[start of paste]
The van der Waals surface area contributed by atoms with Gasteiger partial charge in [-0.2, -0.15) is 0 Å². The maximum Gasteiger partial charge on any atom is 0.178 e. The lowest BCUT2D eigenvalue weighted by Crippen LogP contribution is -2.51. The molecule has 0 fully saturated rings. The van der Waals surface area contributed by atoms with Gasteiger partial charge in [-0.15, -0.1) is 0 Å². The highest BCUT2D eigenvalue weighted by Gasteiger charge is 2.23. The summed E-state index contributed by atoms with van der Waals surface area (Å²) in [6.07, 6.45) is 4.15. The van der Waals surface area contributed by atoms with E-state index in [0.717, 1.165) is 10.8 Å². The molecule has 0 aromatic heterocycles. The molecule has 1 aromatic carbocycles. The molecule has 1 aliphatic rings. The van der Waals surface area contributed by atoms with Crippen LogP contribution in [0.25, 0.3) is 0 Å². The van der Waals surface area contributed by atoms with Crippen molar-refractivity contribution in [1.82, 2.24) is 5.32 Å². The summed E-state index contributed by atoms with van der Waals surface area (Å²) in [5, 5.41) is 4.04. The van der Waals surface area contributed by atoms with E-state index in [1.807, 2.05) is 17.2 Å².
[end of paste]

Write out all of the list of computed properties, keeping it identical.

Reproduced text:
The van der Waals surface area contributed by atoms with Gasteiger partial charge in [-0.2, -0.15) is 0 Å². The maximum Gasteiger partial charge on any atom is 0.178 e. The lowest BCUT2D eigenvalue weighted by Crippen LogP contribution is -2.51. The molecule has 0 fully saturated rings. The van der Waals surface area contributed by atoms with Gasteiger partial charge in [-0.15, -0.1) is 0 Å². The highest BCUT2D eigenvalue weighted by Gasteiger charge is 2.23. The summed E-state index contributed by atoms with van der Waals surface area (Å²) in [6.07, 6.45) is 4.15. The van der Waals surface area contributed by atoms with E-state index in [0.717, 1.165) is 10.8 Å². The molecule has 0 aromatic heterocycles. The molecule has 1 aromatic carbocycles. The molecule has 1 aliphatic rings. The van der Waals surface area contributed by atoms with Crippen LogP contribution in [0.25, 0.3) is 0 Å². The van der Waals surface area contributed by atoms with Crippen molar-refractivity contribution in [1.82, 2.24) is 5.32 Å². The summed E-state index contributed by atoms with van der Waals surface area (Å²) in [5, 5.41) is 4.04. The van der Waals surface area contributed by atoms with E-state index in [1.807, 2.05) is 17.2 Å².